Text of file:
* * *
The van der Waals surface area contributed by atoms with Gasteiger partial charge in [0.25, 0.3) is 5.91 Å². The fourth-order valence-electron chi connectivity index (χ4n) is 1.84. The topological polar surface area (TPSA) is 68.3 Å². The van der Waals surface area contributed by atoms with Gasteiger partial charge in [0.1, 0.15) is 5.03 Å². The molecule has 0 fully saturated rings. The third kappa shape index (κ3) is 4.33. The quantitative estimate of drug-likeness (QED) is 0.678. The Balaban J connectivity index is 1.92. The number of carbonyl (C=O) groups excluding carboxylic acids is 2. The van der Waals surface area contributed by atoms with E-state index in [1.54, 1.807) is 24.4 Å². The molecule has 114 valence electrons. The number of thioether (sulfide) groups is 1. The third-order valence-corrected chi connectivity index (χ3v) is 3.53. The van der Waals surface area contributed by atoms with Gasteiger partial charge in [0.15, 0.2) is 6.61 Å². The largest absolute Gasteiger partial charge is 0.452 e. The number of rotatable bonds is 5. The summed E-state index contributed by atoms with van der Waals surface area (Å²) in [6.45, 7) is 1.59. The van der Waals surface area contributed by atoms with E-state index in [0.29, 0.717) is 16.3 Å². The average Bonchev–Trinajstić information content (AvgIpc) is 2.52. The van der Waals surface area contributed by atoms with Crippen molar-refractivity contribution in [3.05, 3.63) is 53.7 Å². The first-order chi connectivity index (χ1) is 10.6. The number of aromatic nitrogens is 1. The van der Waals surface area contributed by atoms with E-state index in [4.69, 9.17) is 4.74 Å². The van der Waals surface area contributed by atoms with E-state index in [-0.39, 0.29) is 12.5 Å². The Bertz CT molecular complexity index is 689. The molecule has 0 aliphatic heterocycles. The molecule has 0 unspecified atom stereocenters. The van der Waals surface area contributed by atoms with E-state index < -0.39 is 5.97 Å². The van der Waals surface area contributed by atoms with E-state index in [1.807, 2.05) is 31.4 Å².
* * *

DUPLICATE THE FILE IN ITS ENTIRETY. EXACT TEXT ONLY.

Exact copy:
The van der Waals surface area contributed by atoms with Gasteiger partial charge in [0.25, 0.3) is 5.91 Å². The fourth-order valence-electron chi connectivity index (χ4n) is 1.84. The topological polar surface area (TPSA) is 68.3 Å². The van der Waals surface area contributed by atoms with Gasteiger partial charge in [0.1, 0.15) is 5.03 Å². The molecule has 0 fully saturated rings. The third kappa shape index (κ3) is 4.33. The quantitative estimate of drug-likeness (QED) is 0.678. The Balaban J connectivity index is 1.92. The number of carbonyl (C=O) groups excluding carboxylic acids is 2. The van der Waals surface area contributed by atoms with E-state index in [1.54, 1.807) is 24.4 Å². The molecule has 114 valence electrons. The number of thioether (sulfide) groups is 1. The third-order valence-corrected chi connectivity index (χ3v) is 3.53. The van der Waals surface area contributed by atoms with Gasteiger partial charge in [0.15, 0.2) is 6.61 Å². The largest absolute Gasteiger partial charge is 0.452 e. The number of rotatable bonds is 5. The summed E-state index contributed by atoms with van der Waals surface area (Å²) in [6.45, 7) is 1.59. The van der Waals surface area contributed by atoms with E-state index in [0.29, 0.717) is 16.3 Å². The average Bonchev–Trinajstić information content (AvgIpc) is 2.52. The van der Waals surface area contributed by atoms with Crippen molar-refractivity contribution in [3.05, 3.63) is 53.7 Å². The first-order chi connectivity index (χ1) is 10.6. The number of aromatic nitrogens is 1. The van der Waals surface area contributed by atoms with E-state index in [4.69, 9.17) is 4.74 Å². The van der Waals surface area contributed by atoms with E-state index in [-0.39, 0.29) is 12.5 Å². The Bertz CT molecular complexity index is 689. The molecule has 0 aliphatic heterocycles. The molecule has 0 unspecified atom stereocenters. The van der Waals surface area contributed by atoms with E-state index < -0.39 is 5.97 Å². The van der Waals surface area contributed by atoms with E-state index in [1.807, 2.05) is 31.4 Å².